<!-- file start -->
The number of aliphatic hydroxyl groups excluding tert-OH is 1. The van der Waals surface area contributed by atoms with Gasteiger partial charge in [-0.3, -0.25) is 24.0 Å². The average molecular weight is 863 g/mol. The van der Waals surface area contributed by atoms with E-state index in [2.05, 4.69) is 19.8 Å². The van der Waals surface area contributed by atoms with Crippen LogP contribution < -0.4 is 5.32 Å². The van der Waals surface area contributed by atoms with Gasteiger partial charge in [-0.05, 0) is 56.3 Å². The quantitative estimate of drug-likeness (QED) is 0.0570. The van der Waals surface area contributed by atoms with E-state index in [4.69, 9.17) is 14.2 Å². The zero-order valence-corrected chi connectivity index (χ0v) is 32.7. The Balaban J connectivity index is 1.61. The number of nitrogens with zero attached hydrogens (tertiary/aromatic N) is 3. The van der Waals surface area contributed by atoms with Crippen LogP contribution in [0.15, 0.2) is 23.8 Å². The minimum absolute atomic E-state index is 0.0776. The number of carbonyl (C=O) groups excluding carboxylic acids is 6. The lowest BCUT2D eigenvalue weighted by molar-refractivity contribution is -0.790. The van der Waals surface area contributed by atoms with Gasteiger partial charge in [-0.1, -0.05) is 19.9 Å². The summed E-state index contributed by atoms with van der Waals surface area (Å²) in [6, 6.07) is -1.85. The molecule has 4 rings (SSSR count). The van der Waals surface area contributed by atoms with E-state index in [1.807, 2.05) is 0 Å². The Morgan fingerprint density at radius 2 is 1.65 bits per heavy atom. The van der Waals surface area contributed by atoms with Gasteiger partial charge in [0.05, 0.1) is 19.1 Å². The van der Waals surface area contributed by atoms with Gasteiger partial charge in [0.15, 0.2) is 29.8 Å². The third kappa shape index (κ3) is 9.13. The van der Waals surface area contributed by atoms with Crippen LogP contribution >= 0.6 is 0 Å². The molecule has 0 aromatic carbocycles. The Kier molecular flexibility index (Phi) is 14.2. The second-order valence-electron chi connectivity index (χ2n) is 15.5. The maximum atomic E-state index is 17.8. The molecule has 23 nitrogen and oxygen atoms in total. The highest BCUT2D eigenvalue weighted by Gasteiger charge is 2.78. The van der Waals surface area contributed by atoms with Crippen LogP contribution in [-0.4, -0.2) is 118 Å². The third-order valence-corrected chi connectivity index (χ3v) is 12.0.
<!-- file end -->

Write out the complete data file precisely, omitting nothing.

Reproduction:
The number of aliphatic hydroxyl groups excluding tert-OH is 1. The van der Waals surface area contributed by atoms with Gasteiger partial charge in [-0.3, -0.25) is 24.0 Å². The average molecular weight is 863 g/mol. The van der Waals surface area contributed by atoms with E-state index in [2.05, 4.69) is 19.8 Å². The van der Waals surface area contributed by atoms with Crippen LogP contribution < -0.4 is 5.32 Å². The van der Waals surface area contributed by atoms with Gasteiger partial charge in [-0.05, 0) is 56.3 Å². The quantitative estimate of drug-likeness (QED) is 0.0570. The van der Waals surface area contributed by atoms with E-state index in [4.69, 9.17) is 14.2 Å². The zero-order valence-corrected chi connectivity index (χ0v) is 32.7. The Balaban J connectivity index is 1.61. The number of nitrogens with zero attached hydrogens (tertiary/aromatic N) is 3. The van der Waals surface area contributed by atoms with Crippen LogP contribution in [0.15, 0.2) is 23.8 Å². The minimum absolute atomic E-state index is 0.0776. The number of carbonyl (C=O) groups excluding carboxylic acids is 6. The lowest BCUT2D eigenvalue weighted by molar-refractivity contribution is -0.790. The van der Waals surface area contributed by atoms with Gasteiger partial charge in [-0.1, -0.05) is 19.9 Å². The summed E-state index contributed by atoms with van der Waals surface area (Å²) in [6, 6.07) is -1.85. The molecule has 4 rings (SSSR count). The van der Waals surface area contributed by atoms with E-state index in [1.807, 2.05) is 0 Å². The Morgan fingerprint density at radius 2 is 1.65 bits per heavy atom. The van der Waals surface area contributed by atoms with Gasteiger partial charge in [0.05, 0.1) is 19.1 Å². The van der Waals surface area contributed by atoms with Gasteiger partial charge in [0.15, 0.2) is 29.8 Å². The third kappa shape index (κ3) is 9.13. The van der Waals surface area contributed by atoms with Crippen LogP contribution >= 0.6 is 0 Å². The molecule has 0 aromatic carbocycles. The Kier molecular flexibility index (Phi) is 14.2. The second-order valence-electron chi connectivity index (χ2n) is 15.5. The maximum atomic E-state index is 17.8. The molecule has 23 nitrogen and oxygen atoms in total. The highest BCUT2D eigenvalue weighted by Gasteiger charge is 2.78. The van der Waals surface area contributed by atoms with Crippen LogP contribution in [-0.4, -0.2) is 118 Å². The third-order valence-corrected chi connectivity index (χ3v) is 12.0.